At the height of the pandemic, sourdough starters were spreading faster than the latest variant of concern. People went all in on new hobbies. Gardeners, runners, knitters, pottery makers, puzzlers, and yogis scratched, scrambled, prodded, pulled, searched, and stretched their way toward distraction. A flock of new bird watchers peeped. Participation in birding jumped by roughly 2.41 million in 2020 over the year before. Though interest has dipped since summer 2020 highs, there has been a sustained increase in birding-related searches even as lockdowns waned. Moreover, bird watching has been gradually attracting a younger, more diverse audience. People share their sightings on Instagram, and birding is big on TikTok, too. One sure sign the dam has broken is the fact that you can now buy hip binoculars courtesy of Nocs Provisions, a design-forward brand that makes stylish, colorful binoculars targeted at the new group of young, diverse birders who wear less tweed than their forebears. In 2023, this nerdy, niche hobby is, dare we say, cool?
The good news is that the old guard is happy to take baby birders under their wing. Geoff LeBaron has been the Christmas Bird Count Director at the National Audubon Society since 1987. He welcomes any interest in birds and notes that novice birders can play an important role in conservation efforts through the Christmas Bird Count and Backyard Bird Count. “We welcome beginners. Beginners are great because, you know, they’re looking at everything, and they’re like sponges. And you don’t have to know what something is to be the first one to see it.”
On the front line of the new birding is Isaiah Scott, a young ornithologist and Cornell student who’s as serious about birding and conservation as he is looking good doing it (he calls his colorful fits “birding drip”). Scott is also partnered with Nocs Provisions as a “Nocs Naturalist.”
Both LeBaron and Scott say that they credit the stickiness of the birding craze to the accessibility of the hobby. It’s not expensive – the only real requirement is a good pair of binoculars – and birds are most active in the dawn hours before work starts. There has also been a big push by Audubon to sign up chapter members, and newer organizations are bridging old-school conservation and intersectionality. The Feminist Bird Club has chapters across the country, and events like Black Birders Week draws crowds. Birdability connects birders of varying physical and mental abilities to birding through crowdsourced maps of accessible trails.
All birders really need to get started is a pair of binoculars and a field guide, but LeBaron notes that many birders are relying on their phones instead of traditional guides. Free apps like Merlin, Audubon, and eBird make it easy to find birds and document sightings. That means the real challenge for beginner birders is buying their first binoculars.
How To Buy Binoculars
With pairs ranging from $20 for kid’s binoculars to several grand for high-end bins, it can be tough to know how much to spend. And while you might not need the $4,000 binoculars, LeBaron says it’s worth investing in a quality pair. “You can buy really cheap binoculars, but it’s like buying really cheap anything. They’re probably not going to work very well, and the first time you drop them, they will be useless.” According to LeBaron, those on a budget can find binoculars for bird watching in the $100-200 range, but argues, “if you go for the high end that’s likely to be your pair for life.”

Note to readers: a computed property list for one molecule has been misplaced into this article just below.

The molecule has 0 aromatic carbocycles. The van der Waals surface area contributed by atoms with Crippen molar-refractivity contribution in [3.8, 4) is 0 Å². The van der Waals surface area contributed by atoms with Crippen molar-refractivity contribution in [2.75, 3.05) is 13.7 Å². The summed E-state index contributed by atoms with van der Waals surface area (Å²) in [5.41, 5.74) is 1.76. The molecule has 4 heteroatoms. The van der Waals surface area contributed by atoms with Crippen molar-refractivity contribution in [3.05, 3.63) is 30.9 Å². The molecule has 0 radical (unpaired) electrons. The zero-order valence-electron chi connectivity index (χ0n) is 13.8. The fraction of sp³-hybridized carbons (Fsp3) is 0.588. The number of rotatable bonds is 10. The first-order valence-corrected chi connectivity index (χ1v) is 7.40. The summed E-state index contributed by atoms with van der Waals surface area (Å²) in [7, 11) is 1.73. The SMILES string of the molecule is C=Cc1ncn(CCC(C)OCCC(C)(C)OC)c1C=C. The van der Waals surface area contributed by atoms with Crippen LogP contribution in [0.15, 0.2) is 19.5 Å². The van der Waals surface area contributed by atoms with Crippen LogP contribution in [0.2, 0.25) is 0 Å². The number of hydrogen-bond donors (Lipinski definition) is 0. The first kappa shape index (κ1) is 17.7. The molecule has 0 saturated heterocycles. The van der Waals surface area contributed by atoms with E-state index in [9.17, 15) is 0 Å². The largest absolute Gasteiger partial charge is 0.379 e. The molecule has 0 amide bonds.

LeBaron also points out that different binoculars work for different faces and suggested handling them to see which works best for you and considering factors like how far apart your eyes are, your face shape, and whether or not you wear glasses. “One of the highest-end binoculars that are out there are called Leicas. They’re from Germany; they’re absolutely fabulous optics. I can’t use them because they don’t fit well. I wear glasses. I don’t know why, but there’s something about [Leicas] that just don’t work as well for people with glasses.”
LeBaron’s other piece of advice for the bespectacled is to keep your eyewear on. “I think some people who are glasses wearers feel, ‘Oh, I should take my glasses off and then put the binoculars up.’ Nope, you’re never going to see anything.”
How To Choose The Right Size
Binoculars list two numbers, such as 10×80. The first number refers to magnification. A bird will be 8 times bigger than it is with the naked eye if you’re using 8x binoculars. The second number is the lens aperture of the objective lens. A larger objective lens will let more light in, giving you a brighter image, especially in low-light conditions. The drawback is that a larger objective lens adds weight and bulk to the binoculars.
LeBaron says a larger objective lens is a plus but discourages going too high on magnification. He suggests that beginners look for “something in the 8X40ish range” and added, “you definitely don’t want to start with a higher magnification for your first pair of binoculars because they’re going to be harder to use.”
Isaiah Scott echoed that sentiment, noting that “once magnification rises above 10x, the image can be pretty hard to hold in hand steadily.” The advantage of a lower magnification is, in part, the wider field of view, which can help keep an eye on a hopping finch or a circling raptor.
To help you get started, we rounded up the best binoculars for birding based on advice from our experts, and we picked out some handy field guides as well.